Social stigma: The affective consequences of attributional ambiguity.
Crocker, Jennifer; Voelkl, Kristin; Testa, Maria; Major, Brenda
Journal of Personality and Social Psychology, Vol 60(2), Feb 1991, 218-228.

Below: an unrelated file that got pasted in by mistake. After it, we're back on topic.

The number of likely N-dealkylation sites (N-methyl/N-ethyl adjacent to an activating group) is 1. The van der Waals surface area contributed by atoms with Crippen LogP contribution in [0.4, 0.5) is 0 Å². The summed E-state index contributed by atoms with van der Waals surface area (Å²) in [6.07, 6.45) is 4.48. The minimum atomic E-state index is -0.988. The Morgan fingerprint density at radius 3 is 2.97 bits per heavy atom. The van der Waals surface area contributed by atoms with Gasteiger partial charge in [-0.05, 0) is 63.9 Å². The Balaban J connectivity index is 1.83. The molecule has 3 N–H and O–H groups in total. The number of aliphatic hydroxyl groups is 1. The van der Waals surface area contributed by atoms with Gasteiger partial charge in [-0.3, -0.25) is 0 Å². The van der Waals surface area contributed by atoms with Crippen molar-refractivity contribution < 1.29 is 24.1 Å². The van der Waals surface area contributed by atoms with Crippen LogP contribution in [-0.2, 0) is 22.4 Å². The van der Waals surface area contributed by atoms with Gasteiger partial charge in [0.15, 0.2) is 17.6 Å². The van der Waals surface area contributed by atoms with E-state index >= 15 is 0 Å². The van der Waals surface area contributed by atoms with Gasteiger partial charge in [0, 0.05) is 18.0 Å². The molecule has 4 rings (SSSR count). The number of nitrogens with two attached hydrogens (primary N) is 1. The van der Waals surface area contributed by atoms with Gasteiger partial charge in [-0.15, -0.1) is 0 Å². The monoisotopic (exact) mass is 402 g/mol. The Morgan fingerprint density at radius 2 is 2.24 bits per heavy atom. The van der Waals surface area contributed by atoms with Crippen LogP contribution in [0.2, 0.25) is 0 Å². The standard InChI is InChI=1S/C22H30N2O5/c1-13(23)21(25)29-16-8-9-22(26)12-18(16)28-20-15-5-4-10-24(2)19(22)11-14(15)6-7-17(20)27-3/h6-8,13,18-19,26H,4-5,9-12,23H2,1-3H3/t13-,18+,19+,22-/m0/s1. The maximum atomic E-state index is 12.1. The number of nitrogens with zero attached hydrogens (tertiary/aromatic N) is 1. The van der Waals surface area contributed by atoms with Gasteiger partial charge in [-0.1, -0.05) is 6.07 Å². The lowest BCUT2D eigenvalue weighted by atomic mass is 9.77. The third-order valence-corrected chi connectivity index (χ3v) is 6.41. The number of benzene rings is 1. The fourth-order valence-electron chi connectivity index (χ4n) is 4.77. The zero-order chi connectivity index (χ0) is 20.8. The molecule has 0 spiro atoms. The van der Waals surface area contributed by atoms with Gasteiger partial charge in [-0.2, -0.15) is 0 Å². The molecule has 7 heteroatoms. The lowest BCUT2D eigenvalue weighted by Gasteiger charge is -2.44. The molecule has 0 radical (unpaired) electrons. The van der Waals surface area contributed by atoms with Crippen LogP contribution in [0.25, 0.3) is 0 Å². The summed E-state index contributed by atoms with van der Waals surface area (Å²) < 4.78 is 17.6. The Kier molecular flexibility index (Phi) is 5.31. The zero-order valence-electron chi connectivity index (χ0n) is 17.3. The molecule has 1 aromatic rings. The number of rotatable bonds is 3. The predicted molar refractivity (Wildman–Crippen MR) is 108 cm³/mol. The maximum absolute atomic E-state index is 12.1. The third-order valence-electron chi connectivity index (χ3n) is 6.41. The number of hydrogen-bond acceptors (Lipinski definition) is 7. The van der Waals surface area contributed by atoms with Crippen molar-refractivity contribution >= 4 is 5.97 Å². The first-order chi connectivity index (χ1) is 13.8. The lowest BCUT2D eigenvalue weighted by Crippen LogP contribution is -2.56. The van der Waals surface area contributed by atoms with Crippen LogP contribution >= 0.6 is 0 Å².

Two experiments investigated the hypothesis that the stigmatized can protect their self-esteem by attributing negative feedback to prejudice. 59 women participated in the 1st experiment. Women who received negative feedback from a prejudiced evaluator attributed the feedback to his prejudice and reported less depressed affect than women who received negative feedback from a nonprejudiced evaluator. In the 2nd experiment, 38 Black and 45 White college students received interpersonal feedback from a White evaluator, who either could see them or could not. Compared with Whites, Blacks were more likely to attribute negative feedback to prejudice than positive feedback and were more likely to attribute both types of feedback to prejudice when they could be seen by the other student. Being seen by the evaluator buffered the self-esteem of Blacks from negative feedback but hurt the self-esteem of Blacks who received positive feedback. (PsycINFO Database Record (c) 2012 APA, all rights reserved)